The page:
12 Songs, 1 Hour 12 Minutes

EDITORS’ NOTES

The second chapter of Between the Buried and Me’s 2011 conceptual EP has surfaced in the form of the group's sixth studio album. At just less than two minutes, the opening intro, “Goodbye to Everything,” plays like later-day Pink Floyd, with doomy drones buzzing under acoustic guitars and soaring three-part harmonies. It’s not until the following “Astral Body” that we get a sense of how much the band has grown musically since the preceding EP. Over angular arrangements mapped out by drummer Blake Richardson, guitarists Paul Wagoner and Dustie Waring play pointed leads reminiscent of Rush’s 2112. But their attack is harder, and when it's rounded out by Dan Briggs’ bass, the band’s progressive death-metal sound comes to life. When Tommy Giles Rogers squeezes melodic narratives from his banshee-like shrieking, we get a sense of the deity superpowers of the song’s protagonist. The harder and faster “Extremophile Elite” is less progressive and more death metal, especially with sci-fi themes on par with those of The Sword’s Warp Riders. “Silent Flight Parliament” is the standout composition here, with more than 15 minutes of labyrinthine tabulation.

EDITORS’ NOTES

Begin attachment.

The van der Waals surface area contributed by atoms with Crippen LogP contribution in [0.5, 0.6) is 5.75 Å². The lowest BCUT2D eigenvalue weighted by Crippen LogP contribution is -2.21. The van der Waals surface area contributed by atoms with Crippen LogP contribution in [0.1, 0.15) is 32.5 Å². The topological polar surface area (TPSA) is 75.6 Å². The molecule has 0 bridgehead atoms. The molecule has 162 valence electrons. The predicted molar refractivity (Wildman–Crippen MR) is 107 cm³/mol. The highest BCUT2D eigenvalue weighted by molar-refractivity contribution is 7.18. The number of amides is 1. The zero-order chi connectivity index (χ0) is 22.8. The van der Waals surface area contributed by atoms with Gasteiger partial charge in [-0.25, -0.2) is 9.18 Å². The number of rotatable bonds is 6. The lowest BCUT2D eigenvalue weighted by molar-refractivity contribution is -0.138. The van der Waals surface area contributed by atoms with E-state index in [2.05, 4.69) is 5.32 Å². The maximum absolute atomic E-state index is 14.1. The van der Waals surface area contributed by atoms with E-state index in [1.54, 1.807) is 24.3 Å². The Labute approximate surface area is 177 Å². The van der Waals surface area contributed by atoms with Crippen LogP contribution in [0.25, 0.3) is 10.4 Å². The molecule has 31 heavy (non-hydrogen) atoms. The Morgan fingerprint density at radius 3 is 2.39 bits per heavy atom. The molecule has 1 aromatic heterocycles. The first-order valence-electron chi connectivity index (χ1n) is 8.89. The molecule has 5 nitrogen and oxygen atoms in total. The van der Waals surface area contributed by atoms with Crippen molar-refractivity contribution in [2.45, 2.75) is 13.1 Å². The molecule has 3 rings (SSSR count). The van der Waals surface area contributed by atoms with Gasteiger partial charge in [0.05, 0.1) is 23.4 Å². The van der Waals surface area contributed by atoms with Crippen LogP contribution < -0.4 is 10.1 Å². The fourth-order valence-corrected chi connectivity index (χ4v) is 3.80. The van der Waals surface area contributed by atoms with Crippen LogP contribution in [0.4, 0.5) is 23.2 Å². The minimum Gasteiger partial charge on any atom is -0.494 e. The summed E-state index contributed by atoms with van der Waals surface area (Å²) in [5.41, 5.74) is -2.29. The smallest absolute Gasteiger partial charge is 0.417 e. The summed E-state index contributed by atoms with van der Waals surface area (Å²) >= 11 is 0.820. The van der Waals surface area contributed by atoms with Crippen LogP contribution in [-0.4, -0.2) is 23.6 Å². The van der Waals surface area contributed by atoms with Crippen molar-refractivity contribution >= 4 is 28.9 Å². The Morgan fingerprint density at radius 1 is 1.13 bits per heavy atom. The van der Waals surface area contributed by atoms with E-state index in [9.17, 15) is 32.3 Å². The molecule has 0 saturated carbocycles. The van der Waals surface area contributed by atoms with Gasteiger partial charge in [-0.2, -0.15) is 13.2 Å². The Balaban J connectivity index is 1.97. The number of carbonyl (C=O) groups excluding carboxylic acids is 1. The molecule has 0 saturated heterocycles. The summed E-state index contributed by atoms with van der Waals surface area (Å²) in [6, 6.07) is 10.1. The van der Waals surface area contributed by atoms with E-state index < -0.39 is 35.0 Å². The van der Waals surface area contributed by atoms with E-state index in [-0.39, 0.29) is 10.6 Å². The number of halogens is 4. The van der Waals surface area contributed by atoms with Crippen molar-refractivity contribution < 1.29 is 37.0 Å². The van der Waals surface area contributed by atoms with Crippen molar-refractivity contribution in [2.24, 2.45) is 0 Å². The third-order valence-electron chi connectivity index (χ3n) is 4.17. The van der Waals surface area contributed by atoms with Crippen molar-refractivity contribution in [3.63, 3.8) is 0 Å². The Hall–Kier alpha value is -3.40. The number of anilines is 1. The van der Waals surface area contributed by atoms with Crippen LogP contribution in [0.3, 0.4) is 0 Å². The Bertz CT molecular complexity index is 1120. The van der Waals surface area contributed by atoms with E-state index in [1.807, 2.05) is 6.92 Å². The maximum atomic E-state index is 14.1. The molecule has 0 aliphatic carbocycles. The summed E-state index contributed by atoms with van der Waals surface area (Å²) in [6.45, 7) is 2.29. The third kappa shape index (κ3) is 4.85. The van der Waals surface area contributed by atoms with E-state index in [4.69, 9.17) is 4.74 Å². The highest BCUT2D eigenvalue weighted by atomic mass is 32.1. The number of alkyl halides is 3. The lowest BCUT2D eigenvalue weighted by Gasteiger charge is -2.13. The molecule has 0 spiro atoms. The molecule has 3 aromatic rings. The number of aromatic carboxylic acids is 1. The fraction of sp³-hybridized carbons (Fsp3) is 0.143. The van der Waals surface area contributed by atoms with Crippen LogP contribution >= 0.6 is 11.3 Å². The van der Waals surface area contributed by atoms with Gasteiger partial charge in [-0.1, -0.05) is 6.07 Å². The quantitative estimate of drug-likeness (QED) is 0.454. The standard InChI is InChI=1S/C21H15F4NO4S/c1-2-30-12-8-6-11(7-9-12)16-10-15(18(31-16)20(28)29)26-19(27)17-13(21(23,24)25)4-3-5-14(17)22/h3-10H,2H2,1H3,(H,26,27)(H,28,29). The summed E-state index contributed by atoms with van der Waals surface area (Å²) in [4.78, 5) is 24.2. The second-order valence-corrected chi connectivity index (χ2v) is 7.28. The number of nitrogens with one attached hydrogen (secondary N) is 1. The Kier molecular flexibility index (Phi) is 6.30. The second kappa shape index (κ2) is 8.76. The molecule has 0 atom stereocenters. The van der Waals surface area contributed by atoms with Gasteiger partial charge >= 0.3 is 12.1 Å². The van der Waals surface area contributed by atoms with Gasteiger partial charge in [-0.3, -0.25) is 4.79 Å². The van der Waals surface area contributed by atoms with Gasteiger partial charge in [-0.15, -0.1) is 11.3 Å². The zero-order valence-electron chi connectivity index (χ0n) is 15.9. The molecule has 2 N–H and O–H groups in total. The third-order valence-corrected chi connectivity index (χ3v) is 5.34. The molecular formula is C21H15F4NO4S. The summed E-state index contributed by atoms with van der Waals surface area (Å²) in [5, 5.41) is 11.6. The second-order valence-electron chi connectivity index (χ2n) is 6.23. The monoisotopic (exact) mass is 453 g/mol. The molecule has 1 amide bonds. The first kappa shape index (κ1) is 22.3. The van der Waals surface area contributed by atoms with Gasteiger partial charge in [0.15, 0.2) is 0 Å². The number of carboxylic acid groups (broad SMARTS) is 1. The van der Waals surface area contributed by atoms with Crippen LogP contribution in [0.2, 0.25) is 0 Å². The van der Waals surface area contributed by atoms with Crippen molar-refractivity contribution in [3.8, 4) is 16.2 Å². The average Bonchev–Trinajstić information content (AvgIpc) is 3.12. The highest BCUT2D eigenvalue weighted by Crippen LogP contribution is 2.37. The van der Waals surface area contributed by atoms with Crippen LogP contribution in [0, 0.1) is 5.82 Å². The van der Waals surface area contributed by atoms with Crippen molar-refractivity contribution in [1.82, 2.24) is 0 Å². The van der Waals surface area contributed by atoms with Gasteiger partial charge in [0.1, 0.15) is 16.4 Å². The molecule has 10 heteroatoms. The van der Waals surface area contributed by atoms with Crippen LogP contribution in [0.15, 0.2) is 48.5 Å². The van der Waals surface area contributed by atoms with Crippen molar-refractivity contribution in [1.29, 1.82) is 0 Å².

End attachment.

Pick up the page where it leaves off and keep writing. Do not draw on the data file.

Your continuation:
The second chapter of Between the Buried and Me’s 2011 conceptual EP has surfaced in the form of the group's sixth studio album. At just less than two minutes, the opening intro, “Goodbye to Everything,” plays like later-day Pink Floyd, with doomy drones buzzing under acoustic guitars and soaring three-part harmonies. It’s not until the following “Astral Body” that we get a sense of how much the band has grown musically since the preceding EP. Over angular arrangements mapped out by drummer Blake Richardson, guitarists Paul Wagoner and Dustie Waring play pointed leads reminiscent of Rush’s 2112. But their attack is harder, and when it's rounded out by Dan Briggs’ bass, the band’s progressive death-metal sound comes to life. When Tommy Giles Rogers squeezes melodic narratives from his banshee-like shrieking, we get a sense of the deity superpowers of the song’s protagonist. The harder and faster “Extremophile Elite” is less progressive and more death metal, especially with sci-fi themes on par with those of The Sword’s Warp Riders. “Silent Flight Parliament” is the standout composition here, with more than 15 minutes of labyrinthine tabulation.

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